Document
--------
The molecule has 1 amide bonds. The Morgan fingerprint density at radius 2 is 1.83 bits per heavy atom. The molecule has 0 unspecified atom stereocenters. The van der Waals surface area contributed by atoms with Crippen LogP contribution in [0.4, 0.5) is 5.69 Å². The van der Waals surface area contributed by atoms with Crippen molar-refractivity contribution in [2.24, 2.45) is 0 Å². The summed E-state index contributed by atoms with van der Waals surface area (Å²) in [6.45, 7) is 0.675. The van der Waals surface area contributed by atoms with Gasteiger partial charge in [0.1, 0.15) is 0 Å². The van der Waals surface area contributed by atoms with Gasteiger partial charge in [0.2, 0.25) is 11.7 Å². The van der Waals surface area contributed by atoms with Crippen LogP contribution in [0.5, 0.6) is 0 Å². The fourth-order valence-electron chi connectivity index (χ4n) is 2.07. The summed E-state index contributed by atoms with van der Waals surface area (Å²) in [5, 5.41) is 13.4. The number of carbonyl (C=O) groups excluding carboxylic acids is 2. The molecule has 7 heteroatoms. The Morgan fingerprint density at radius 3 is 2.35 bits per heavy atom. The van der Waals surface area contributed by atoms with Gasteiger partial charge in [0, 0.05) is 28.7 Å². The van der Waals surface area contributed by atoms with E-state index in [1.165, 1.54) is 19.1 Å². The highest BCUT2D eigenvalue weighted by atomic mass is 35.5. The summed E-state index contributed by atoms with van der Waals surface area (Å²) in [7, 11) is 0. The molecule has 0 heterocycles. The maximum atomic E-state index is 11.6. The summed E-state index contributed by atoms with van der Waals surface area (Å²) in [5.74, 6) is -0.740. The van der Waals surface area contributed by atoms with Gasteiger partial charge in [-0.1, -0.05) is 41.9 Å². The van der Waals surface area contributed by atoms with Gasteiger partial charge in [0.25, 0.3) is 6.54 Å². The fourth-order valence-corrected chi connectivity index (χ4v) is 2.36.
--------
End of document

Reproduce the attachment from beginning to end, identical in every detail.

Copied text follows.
The molecule has 1 amide bonds. The Morgan fingerprint density at radius 2 is 1.83 bits per heavy atom. The molecule has 0 unspecified atom stereocenters. The van der Waals surface area contributed by atoms with Crippen LogP contribution in [0.4, 0.5) is 5.69 Å². The van der Waals surface area contributed by atoms with Crippen molar-refractivity contribution in [2.24, 2.45) is 0 Å². The summed E-state index contributed by atoms with van der Waals surface area (Å²) in [6.45, 7) is 0.675. The van der Waals surface area contributed by atoms with Gasteiger partial charge in [0.1, 0.15) is 0 Å². The van der Waals surface area contributed by atoms with Gasteiger partial charge in [0.2, 0.25) is 11.7 Å². The van der Waals surface area contributed by atoms with Crippen LogP contribution in [0.5, 0.6) is 0 Å². The fourth-order valence-electron chi connectivity index (χ4n) is 2.07. The summed E-state index contributed by atoms with van der Waals surface area (Å²) in [5, 5.41) is 13.4. The number of carbonyl (C=O) groups excluding carboxylic acids is 2. The molecule has 7 heteroatoms. The Morgan fingerprint density at radius 3 is 2.35 bits per heavy atom. The van der Waals surface area contributed by atoms with Gasteiger partial charge in [0, 0.05) is 28.7 Å². The van der Waals surface area contributed by atoms with E-state index in [1.165, 1.54) is 19.1 Å². The highest BCUT2D eigenvalue weighted by atomic mass is 35.5. The summed E-state index contributed by atoms with van der Waals surface area (Å²) in [7, 11) is 0. The molecule has 0 heterocycles. The maximum atomic E-state index is 11.6. The summed E-state index contributed by atoms with van der Waals surface area (Å²) in [5.74, 6) is -0.740. The van der Waals surface area contributed by atoms with Gasteiger partial charge in [-0.1, -0.05) is 41.9 Å². The van der Waals surface area contributed by atoms with Gasteiger partial charge in [0.25, 0.3) is 6.54 Å². The fourth-order valence-corrected chi connectivity index (χ4v) is 2.36.